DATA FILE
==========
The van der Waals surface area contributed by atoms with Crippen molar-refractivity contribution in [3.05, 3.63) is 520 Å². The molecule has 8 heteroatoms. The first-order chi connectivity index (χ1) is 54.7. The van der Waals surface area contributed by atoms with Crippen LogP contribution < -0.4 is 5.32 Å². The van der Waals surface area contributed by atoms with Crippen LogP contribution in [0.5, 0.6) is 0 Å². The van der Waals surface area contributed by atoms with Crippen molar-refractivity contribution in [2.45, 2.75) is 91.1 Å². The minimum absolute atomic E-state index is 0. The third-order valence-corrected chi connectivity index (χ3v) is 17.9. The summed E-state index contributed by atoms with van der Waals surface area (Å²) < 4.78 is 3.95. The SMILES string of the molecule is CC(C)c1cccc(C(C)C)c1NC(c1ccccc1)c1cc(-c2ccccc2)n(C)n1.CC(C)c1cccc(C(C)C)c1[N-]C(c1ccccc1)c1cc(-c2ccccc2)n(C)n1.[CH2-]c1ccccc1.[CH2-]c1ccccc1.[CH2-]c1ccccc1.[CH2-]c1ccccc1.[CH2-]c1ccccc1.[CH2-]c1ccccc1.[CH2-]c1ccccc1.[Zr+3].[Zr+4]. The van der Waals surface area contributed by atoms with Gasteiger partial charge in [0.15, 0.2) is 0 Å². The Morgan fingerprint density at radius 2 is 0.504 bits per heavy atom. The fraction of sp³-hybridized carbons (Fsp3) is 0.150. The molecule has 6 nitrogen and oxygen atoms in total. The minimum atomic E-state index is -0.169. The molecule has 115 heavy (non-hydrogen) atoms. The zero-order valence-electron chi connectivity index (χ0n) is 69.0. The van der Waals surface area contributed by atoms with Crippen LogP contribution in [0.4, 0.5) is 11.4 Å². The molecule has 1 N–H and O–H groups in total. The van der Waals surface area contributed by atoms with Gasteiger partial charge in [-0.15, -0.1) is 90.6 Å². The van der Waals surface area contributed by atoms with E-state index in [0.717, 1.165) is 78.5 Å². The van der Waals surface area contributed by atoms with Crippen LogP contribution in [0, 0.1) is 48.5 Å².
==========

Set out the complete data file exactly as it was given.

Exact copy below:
The van der Waals surface area contributed by atoms with Crippen molar-refractivity contribution in [3.05, 3.63) is 520 Å². The molecule has 8 heteroatoms. The first-order chi connectivity index (χ1) is 54.7. The van der Waals surface area contributed by atoms with Crippen LogP contribution < -0.4 is 5.32 Å². The van der Waals surface area contributed by atoms with Crippen LogP contribution in [0.5, 0.6) is 0 Å². The van der Waals surface area contributed by atoms with Crippen molar-refractivity contribution in [2.45, 2.75) is 91.1 Å². The minimum absolute atomic E-state index is 0. The third-order valence-corrected chi connectivity index (χ3v) is 17.9. The summed E-state index contributed by atoms with van der Waals surface area (Å²) < 4.78 is 3.95. The SMILES string of the molecule is CC(C)c1cccc(C(C)C)c1NC(c1ccccc1)c1cc(-c2ccccc2)n(C)n1.CC(C)c1cccc(C(C)C)c1[N-]C(c1ccccc1)c1cc(-c2ccccc2)n(C)n1.[CH2-]c1ccccc1.[CH2-]c1ccccc1.[CH2-]c1ccccc1.[CH2-]c1ccccc1.[CH2-]c1ccccc1.[CH2-]c1ccccc1.[CH2-]c1ccccc1.[Zr+3].[Zr+4]. The van der Waals surface area contributed by atoms with Gasteiger partial charge in [0.15, 0.2) is 0 Å². The Morgan fingerprint density at radius 2 is 0.504 bits per heavy atom. The fraction of sp³-hybridized carbons (Fsp3) is 0.150. The molecule has 6 nitrogen and oxygen atoms in total. The minimum atomic E-state index is -0.169. The molecule has 115 heavy (non-hydrogen) atoms. The zero-order valence-electron chi connectivity index (χ0n) is 69.0. The van der Waals surface area contributed by atoms with Crippen LogP contribution in [0.4, 0.5) is 11.4 Å². The molecule has 1 N–H and O–H groups in total. The van der Waals surface area contributed by atoms with Gasteiger partial charge in [-0.15, -0.1) is 90.6 Å². The van der Waals surface area contributed by atoms with E-state index in [0.717, 1.165) is 78.5 Å². The van der Waals surface area contributed by atoms with Crippen LogP contribution in [0, 0.1) is 48.5 Å².